Cool evening and warm days make fall in Central Virginia a second spring. Time to start more of the roots crops and greens we so love in spring if you haven’t already. Plant beets, carrots, radishes, spinach, kale, arugula, tatsoi and other cool weather greens in weekly successions during the first three weeks of the month. If you planned well they should keep you well fed all winter.. If you are having trouble germinating spinach try sprouting spinach in your fridge for one wk, then sow (if <68F, and dead nettle has germinated) or wait a couple of weeks for the soil to get cooler. September is the last sowing date for fall harvesting. Later plantings of spinach can be made for wintering over and harvesting next spring. You can broadcast oats into spinach at planting time in early September for weed control and cold weather protection.
After all of your transplanted broccoli, cabbage and Brussels sprouts have the third set of true leaves, try undersowing them with White Dutch Clover to suppress weeds, attract beneficial insects, fix nitrogen, and live on as a Winter/Spring cover crop. Thin and keep all your winter roots well weeded thru September for maximum growth while it is still warm enough. Sow hardy lettuce varieties like Winter Density and Bronze Arrow in seedling patches every 2 days till 21st. Then as space becomes available transplant into beds spaced 8-12 inches apart and cover with Reemay or other spun polyester row cover for fresh salads all winter.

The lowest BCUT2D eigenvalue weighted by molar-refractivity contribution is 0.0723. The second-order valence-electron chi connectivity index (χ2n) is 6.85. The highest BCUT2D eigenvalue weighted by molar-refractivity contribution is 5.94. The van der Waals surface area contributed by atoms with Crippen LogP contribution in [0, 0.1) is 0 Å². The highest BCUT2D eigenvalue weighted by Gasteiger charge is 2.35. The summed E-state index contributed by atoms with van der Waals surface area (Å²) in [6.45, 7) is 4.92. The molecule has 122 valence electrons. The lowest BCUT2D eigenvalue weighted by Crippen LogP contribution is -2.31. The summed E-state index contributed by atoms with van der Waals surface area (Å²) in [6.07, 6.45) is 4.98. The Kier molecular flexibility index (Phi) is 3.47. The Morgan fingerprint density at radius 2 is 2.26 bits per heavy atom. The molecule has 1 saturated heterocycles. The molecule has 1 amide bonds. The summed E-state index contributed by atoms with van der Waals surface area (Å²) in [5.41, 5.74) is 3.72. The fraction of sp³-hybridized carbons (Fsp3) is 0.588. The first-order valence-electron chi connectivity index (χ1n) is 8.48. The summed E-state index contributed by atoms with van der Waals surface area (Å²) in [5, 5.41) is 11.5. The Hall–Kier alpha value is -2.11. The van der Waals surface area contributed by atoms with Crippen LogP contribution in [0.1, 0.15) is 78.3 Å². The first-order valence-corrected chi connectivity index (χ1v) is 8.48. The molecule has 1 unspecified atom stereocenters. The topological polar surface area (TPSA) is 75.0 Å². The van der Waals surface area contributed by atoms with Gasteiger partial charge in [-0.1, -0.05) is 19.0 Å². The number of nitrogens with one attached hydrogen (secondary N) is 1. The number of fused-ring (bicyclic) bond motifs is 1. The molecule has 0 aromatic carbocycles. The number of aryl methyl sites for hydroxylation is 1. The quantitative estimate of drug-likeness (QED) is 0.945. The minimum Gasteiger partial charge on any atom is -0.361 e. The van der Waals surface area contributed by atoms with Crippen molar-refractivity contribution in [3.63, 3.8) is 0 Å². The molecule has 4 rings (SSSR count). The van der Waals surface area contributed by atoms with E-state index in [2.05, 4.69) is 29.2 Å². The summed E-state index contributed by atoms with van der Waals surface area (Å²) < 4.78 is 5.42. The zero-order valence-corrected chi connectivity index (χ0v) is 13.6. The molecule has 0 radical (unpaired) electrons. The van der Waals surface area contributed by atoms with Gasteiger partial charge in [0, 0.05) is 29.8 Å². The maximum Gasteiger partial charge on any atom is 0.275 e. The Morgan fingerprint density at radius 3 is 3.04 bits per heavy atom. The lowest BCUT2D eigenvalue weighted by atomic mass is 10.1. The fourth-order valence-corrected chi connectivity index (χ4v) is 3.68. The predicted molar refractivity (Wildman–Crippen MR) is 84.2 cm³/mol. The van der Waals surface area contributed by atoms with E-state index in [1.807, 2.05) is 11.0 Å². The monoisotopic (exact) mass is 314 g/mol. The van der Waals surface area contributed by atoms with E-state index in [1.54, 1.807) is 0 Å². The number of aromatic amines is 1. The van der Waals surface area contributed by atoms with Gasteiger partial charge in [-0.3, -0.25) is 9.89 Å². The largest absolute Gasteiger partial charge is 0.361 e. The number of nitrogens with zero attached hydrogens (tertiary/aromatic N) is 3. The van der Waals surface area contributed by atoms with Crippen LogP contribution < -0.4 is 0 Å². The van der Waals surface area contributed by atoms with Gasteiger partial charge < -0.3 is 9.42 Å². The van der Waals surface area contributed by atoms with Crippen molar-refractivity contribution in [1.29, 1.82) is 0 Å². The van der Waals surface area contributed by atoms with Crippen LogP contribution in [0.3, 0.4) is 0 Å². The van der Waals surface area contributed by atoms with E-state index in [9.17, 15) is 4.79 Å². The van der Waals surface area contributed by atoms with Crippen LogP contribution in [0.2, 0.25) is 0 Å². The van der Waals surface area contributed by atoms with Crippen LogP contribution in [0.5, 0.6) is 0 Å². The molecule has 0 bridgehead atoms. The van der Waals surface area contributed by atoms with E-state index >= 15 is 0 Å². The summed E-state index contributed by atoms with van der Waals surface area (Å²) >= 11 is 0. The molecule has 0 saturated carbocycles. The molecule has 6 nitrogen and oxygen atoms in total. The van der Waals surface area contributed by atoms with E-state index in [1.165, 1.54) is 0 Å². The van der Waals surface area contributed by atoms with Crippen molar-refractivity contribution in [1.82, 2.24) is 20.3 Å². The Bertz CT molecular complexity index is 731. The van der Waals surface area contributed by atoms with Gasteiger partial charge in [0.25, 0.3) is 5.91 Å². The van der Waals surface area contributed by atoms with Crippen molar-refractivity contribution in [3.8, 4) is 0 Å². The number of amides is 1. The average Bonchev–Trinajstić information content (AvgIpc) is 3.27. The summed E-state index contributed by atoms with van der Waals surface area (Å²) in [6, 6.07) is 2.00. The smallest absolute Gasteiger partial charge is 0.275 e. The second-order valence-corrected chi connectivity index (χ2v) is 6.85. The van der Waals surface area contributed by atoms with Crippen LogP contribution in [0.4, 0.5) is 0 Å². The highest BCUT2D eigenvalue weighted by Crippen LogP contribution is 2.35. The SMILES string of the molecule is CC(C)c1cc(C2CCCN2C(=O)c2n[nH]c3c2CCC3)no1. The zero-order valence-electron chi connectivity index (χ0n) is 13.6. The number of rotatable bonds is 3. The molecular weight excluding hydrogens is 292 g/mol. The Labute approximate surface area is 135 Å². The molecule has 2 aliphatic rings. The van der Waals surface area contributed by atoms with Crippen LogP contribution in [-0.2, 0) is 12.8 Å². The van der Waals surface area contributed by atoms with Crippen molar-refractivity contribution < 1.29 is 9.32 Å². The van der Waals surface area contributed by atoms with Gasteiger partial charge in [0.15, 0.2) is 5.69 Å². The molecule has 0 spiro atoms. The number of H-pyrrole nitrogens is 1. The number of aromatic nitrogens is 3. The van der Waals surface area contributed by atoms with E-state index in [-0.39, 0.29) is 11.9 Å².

If you haven’t got your garlic and perennial onion stock picked out yet, now is the time to order it or you can stop by our booth at the Heritage Harvest Festival at Monticello September 22 to pick some up in person. If you are planting your own homegrown garlic, pick large heads that are well formed. If you are interested in trying a perennial onion, yellow potato onions yield very heavily in this region. Consider growing some shallots or perennial leeks to add a gourmet flair to your garden fare. For green onions all winter White Multipliers and Egyptian Walking onions are both good choices.
Sow spring oats in empty spaces for a winter-killed cover crop. By the end of the month start to plant vetch, Austrian Winter peas and winter rye as a cover crop on bare land. Water, weed, thin and compost strawberries for next year’s crop. Use thinnings to start a new bed.
Continue harvesting summer veggies, using that last burst of summer harvest to make sure you have enough tomato sauce, salsa, pickles, etc to last the winter as the first frost should be coming early next month. Do remove dead and unproductive summer crops and replant the area with winter greens or cover crops.
For those of you who missed our special local friends Tomato Tasting out at our farm please do join us and lots of other local food fans for the 12th Annual heritage Harvest Festival at Monticello, September 22, 2018 . We’ll have info to share about VABF, an Old Timey Seed Swap, dozens of varieties of tomatoes, peppers, Squash, sweet potatoes, melons, ginger, turmeric, garlic, perennial onions and more plus 50+ workshops, vendors and exhibitors. We have an amazing line-up of local and nationally known presenters. But even with so many options some classes are already filling up so I advise you to look over the offerings and sign up for any you just can’t miss now.
To learn more about the Heritage Harvest Festival or to register for premium workshops visit: www.heritageharvestfestival.com.
by Ira Wallace of Southern Exposure Seed Exchange & author of The Timber Press Guide to Vegetable Gardening in the Southeast